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UAV Funding Hits Budget Turbulence

The recently released 2013 Pentagon budget request calls for unmanned aircraft to do more of the military’s work in years to come. But a decision about manned missions has executives at drone-maker Northrop Grumman Corp. surprised.

Previously, the Pentagon had called for a version of Northrop’s robotic Global Hawk aircraft to take the place of the U-2 spy aircraft. The U-2 first flew in 1955 and took center stage as the Cold War played out during the 1960s.

Now the Pentagon is reversing course. The Defense Department said in a recent statement that it wants to cancel a U.S. Air Force order for the Global Hawk Block 30 variant, and continue using the U-2, built by Lockheed Martin Corp.

The reason, the Pentagon says, is cost.

“The intent of the Block 30 was to take the place of the U-2 for taking pictures,” said Maj. Chad Steffey, a spokesman for the Secretary of the Air Force, by email. “Capabilitywise, the Block 30 sensors do not match the U-2’s performance levels in a cost-effective manner.”

Northrop executive Jim Zortman said Northrop executives were surprised by the announcement, and said that the Air Force had praised the Global Hawk program not too long ago.

He disputed the government’s assertions about cost, and said Global Hawk has several advantages over the U-2. For example, it can stay in the air for a day and a half, while the manned U-2 is limited to flights of eight to 10 hours. What’s more, Global Hawk can operate multiple sensors, while the U-2 is limited to one mission at a time, according to Zortman, who is sector vice president and site manager of Northrop’s Unmanned Systems Center in Rancho Bernardo.

Not the End of Global Hawk

Northrop has 1,600 to 1,700 people at work on the Global Hawk in Southern California and of those, fewer than 1,000 work on the program in Rancho Bernardo, Zortman said. The San Diego office concentrates on engineering and software, not manufacturing.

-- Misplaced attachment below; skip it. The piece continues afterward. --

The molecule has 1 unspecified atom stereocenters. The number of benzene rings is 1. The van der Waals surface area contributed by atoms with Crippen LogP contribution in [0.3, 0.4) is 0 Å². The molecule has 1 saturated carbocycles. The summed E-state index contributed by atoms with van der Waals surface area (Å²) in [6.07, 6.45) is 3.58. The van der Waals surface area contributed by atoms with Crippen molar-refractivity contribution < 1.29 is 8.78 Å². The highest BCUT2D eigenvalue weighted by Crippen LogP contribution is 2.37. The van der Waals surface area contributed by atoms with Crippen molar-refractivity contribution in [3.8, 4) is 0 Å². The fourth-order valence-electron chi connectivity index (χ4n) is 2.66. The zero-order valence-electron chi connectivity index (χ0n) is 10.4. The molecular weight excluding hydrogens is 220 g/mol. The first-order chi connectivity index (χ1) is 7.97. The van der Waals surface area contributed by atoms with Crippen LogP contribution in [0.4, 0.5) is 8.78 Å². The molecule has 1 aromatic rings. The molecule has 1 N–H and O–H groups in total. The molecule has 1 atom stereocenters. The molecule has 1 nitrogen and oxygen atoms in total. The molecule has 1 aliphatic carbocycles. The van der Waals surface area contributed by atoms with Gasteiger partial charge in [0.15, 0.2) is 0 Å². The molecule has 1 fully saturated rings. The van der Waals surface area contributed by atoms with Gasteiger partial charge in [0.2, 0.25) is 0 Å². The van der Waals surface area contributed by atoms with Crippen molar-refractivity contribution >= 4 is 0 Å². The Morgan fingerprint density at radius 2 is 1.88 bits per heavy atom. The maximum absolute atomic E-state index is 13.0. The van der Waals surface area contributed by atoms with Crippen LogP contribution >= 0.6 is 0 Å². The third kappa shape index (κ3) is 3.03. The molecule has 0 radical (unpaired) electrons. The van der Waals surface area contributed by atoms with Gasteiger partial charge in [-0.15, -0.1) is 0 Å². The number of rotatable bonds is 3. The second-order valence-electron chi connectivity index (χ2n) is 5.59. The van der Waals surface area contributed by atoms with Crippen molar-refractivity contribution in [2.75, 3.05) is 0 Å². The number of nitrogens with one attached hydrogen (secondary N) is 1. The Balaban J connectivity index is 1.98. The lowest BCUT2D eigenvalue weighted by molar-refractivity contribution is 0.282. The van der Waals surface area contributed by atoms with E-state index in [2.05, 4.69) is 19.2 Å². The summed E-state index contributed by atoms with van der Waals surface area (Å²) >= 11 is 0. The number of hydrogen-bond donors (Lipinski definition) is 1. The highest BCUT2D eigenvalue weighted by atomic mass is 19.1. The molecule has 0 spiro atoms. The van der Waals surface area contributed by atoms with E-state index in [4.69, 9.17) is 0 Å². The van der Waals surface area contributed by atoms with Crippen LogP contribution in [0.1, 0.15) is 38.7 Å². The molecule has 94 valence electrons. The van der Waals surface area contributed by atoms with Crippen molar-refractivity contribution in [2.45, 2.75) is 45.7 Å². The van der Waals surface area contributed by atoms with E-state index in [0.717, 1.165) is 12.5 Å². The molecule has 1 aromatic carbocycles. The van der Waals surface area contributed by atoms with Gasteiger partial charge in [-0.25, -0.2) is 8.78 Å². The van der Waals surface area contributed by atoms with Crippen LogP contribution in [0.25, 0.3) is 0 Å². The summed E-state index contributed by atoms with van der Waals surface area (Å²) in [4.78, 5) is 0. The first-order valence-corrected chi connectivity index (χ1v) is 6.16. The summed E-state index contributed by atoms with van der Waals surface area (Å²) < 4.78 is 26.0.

If budgets are cut, there will likely be some reductions in employment, Zortman said.

Now the budget has to make its way through Congress. “The budget is a long process,” Zortman said, adding that the Pentagon’s budget request “is but one of many steps.”

Lockheed says its modern version of its U-2 is 40 percent larger than the original, and carries four times the sensor capacity of the original model.

The decision to cut the Block 30 aircraft does not affect other variations of Global Hawk, including the Block 20 and Block 40, whose capabilities are different from the U-2. A Navy version of Global Hawk is also in the works.

The bottom line is that if the government terminates the Block 30 program, it will not be the end of Global Hawk.

The Pentagon’s fiscal 2013 budget request has better news for another drone program. It calls for funding 65 combat air patrols using General Atomics Aeronautical Systems Inc.’s Predator and Reaper aircraft, up from 61 in the current year. Each combat air patrol can include as many as four aircraft.

The 2013 spending plan calls for the Air Force to surge up to 85 combat air patrols, if necessary.

A GA-ASI spokeswoman said the company does not comment on a military budget that has not been finalized.

Reducing the Deficit

The fiscal 2013 blueprint has $525 billion in the Pentagon’s base budget, down from $531 billion in fiscal 2012. As part of the federal government’s attempt to bring down the deficit, the Pentagon is attempting to cut $487 billion in spending over 10 years.

The Pentagon’s fiscal 2013 budget request also makes a call for base realignments and closures.

In other news from the unmanned aircraft world, Northrop announced recently that it has made progress in efforts to refuel drone aircraft while they are in flight.

Northrop recently tested hardware and software for the in-flight refueling in Florida. The tests, for the U.S. Navy, involved a military tanker as well as a Learjet running Northrop code. The business jet served as a surrogate for Northrop’s X-47B unmanned carrier-based jet.

According to a statement from Northrop, the pilot of the Learjet took his hands off the controls about a mile away from a K707 tanker and let the computer take over for a rendezvous with the bigger aircraft.

The test program included several mock refuelings.


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